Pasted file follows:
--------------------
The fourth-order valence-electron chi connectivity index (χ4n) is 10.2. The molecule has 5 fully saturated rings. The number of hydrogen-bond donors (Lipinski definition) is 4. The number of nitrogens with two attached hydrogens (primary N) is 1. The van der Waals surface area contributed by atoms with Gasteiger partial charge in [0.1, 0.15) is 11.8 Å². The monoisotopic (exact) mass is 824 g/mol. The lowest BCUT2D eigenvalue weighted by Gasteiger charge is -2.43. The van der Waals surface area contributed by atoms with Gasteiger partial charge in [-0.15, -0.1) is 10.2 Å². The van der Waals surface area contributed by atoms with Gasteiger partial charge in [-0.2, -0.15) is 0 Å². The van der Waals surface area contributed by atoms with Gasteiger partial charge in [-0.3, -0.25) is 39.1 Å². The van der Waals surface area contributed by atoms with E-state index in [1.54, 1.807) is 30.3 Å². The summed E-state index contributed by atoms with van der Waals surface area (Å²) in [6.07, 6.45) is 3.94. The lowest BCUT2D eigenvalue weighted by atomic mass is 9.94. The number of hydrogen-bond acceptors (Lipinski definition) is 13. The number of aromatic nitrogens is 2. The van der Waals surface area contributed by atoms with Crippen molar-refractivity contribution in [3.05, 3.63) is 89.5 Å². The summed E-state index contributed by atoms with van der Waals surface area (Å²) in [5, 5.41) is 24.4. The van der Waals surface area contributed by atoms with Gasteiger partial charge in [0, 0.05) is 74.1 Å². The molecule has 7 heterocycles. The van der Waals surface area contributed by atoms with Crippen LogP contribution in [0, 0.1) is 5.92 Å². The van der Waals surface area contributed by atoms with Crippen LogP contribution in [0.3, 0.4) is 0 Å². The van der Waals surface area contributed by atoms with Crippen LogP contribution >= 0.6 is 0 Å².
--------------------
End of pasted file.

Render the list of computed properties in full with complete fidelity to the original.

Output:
The fourth-order valence-electron chi connectivity index (χ4n) is 10.2. The molecule has 5 fully saturated rings. The number of hydrogen-bond donors (Lipinski definition) is 4. The number of nitrogens with two attached hydrogens (primary N) is 1. The van der Waals surface area contributed by atoms with Gasteiger partial charge in [0.1, 0.15) is 11.8 Å². The monoisotopic (exact) mass is 824 g/mol. The lowest BCUT2D eigenvalue weighted by Gasteiger charge is -2.43. The van der Waals surface area contributed by atoms with Gasteiger partial charge in [-0.15, -0.1) is 10.2 Å². The van der Waals surface area contributed by atoms with Gasteiger partial charge in [-0.2, -0.15) is 0 Å². The van der Waals surface area contributed by atoms with Gasteiger partial charge in [-0.3, -0.25) is 39.1 Å². The van der Waals surface area contributed by atoms with E-state index in [1.54, 1.807) is 30.3 Å². The summed E-state index contributed by atoms with van der Waals surface area (Å²) in [6.07, 6.45) is 3.94. The lowest BCUT2D eigenvalue weighted by atomic mass is 9.94. The number of hydrogen-bond acceptors (Lipinski definition) is 13. The number of aromatic nitrogens is 2. The van der Waals surface area contributed by atoms with Crippen molar-refractivity contribution in [3.05, 3.63) is 89.5 Å². The summed E-state index contributed by atoms with van der Waals surface area (Å²) in [5, 5.41) is 24.4. The van der Waals surface area contributed by atoms with Gasteiger partial charge in [0, 0.05) is 74.1 Å². The molecule has 7 heterocycles. The van der Waals surface area contributed by atoms with Crippen LogP contribution in [0, 0.1) is 5.92 Å². The van der Waals surface area contributed by atoms with Crippen LogP contribution in [0.3, 0.4) is 0 Å². The van der Waals surface area contributed by atoms with Crippen LogP contribution >= 0.6 is 0 Å².